Co-op battles to fix 'fragile' IT platform

Co-op battles to fix 'fragile' IT platform

The UK's Co-operative Bank has warned of an urgent need to re-engineer its IT platform, describing the existing infrastructure as "unsuitable and inherently fragile".

The warning comes as the embattled bank reports a trebling of losses during the first half of the year, rising to £204 million compared to £77 million in the same period last year.

An independent report into events surrounding the near collapse of the bank conducted by Sir Christopher Kelly in April last year included an eye-opening thirteen-page passage on a calamitous IT re-platforming project that contributed to a £300 million write-off and left the bank on the brink of collapse.

The bank has since entered an IT outsourcing contract with IBM, handed over control of mortgage processing to Capita and spent £101.9 million on project costs in the past six months alone as it bids to address a historic underinvestment in systems and processes.

"Across the Bank's IT infrastructure there are varying levels of resilience and recoverability and whilst a basic level of resilience to technical component failure is in place, the Bank does not have a proven end-to-end capability to recover from a significant and prolonged data centre outage," the bank says in its interim report.

The Co-op has already received written confirmation from the Financial Conduct Authority that the technology issue constitutes a breach of the FCA's Threshold Conditions.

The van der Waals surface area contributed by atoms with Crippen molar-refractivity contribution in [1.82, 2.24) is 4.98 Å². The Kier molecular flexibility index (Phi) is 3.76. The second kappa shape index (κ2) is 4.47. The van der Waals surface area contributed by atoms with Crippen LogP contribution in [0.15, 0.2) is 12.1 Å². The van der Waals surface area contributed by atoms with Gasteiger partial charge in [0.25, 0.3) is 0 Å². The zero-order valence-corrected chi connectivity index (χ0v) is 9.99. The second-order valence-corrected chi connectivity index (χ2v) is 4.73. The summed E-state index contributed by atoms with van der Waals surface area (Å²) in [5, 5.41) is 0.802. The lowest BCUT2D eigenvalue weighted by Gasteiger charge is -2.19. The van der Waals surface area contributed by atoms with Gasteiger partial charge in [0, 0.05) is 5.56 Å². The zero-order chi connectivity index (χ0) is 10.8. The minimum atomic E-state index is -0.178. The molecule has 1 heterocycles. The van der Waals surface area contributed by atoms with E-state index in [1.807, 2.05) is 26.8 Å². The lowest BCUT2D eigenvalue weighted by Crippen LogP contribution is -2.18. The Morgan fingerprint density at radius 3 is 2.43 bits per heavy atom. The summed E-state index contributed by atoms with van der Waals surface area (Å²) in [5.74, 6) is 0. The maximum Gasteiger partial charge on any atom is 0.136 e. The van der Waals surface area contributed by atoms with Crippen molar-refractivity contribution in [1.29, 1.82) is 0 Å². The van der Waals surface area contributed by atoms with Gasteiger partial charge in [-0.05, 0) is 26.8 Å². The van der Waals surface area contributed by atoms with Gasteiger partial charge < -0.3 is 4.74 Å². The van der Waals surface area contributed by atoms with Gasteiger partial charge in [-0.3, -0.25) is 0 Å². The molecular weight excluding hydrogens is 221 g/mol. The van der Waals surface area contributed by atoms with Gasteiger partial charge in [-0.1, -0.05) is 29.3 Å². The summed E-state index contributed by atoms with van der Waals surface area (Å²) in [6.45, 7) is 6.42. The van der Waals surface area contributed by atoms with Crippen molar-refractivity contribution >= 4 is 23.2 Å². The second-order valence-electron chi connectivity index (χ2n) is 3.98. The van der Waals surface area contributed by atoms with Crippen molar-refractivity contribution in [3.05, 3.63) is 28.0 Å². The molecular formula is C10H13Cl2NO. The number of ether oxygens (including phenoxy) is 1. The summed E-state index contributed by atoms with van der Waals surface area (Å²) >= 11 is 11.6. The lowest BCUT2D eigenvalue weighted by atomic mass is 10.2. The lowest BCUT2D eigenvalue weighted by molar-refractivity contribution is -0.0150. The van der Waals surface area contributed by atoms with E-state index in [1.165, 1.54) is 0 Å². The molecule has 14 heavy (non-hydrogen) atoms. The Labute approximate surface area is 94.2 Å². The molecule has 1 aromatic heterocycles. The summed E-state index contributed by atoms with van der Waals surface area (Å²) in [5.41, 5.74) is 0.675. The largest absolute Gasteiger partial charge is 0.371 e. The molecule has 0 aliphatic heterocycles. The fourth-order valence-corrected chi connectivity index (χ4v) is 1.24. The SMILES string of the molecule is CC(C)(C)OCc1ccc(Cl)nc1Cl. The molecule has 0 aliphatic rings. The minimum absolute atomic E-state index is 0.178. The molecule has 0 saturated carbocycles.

The contract with IBM is intended to address the resilience of the Co-op's IT platform but is not set to be completed until late 2016.

States the bank: "Until that work is completed the Bank is exposed to a higher risk of an IT failure causing material disruption to the Bank's products and services. There are considerable execution risks in a project of this scale and complexity, including the risk that costs may exceed those originally contemplated."

As it stands, many of the bank's business, operational, reporting and financial processes rely on significant manual intervention, raising the risk of errors in the its data and financial reporting.

The scale of the task is daunting, and the bank states that process improvements are taking longer than anticipated with significant work needed to embed logical access and controls over the management of financial and customer data.

Further potential pitfalls arise in its separation from the Co-operative Group, which currently provides a number of services including critical functions such as IT, personnel, assets and to on-supply certain services, data and assets by third party suppliers.

Again, another warning: "The ongoing separation project is complex and may be more costly than currently contemplated."

Equally pressing, the bank does not have a documented right to occupy a number of its main places of business "which if unresolved could lead to disputes, additional cost and operational disruption".

Despite the challenges, Co-op CEO Niall Booker tries to strike an optimistic tone, noting that retail current account numbers remained broadly stable throughout H1 2015.

"Customers are embracing the recent improvements made to our digital banking functionality with over 700,000 now actively using online and mobile banking and over 213,000 customers have switched to paperless statements," he states. "In the branch network, the digital take up by customers has contributed to a reduction in volumes of transactions of 28%."

The bank has halved its branch network since 2013, cutting a further 57 outlets in the first half of this year.

States Booker: "This is not a sustainable level of reduction but it does show we are taking the right action in response to changing market conditions in how customers wish to conduct their day to day banking."

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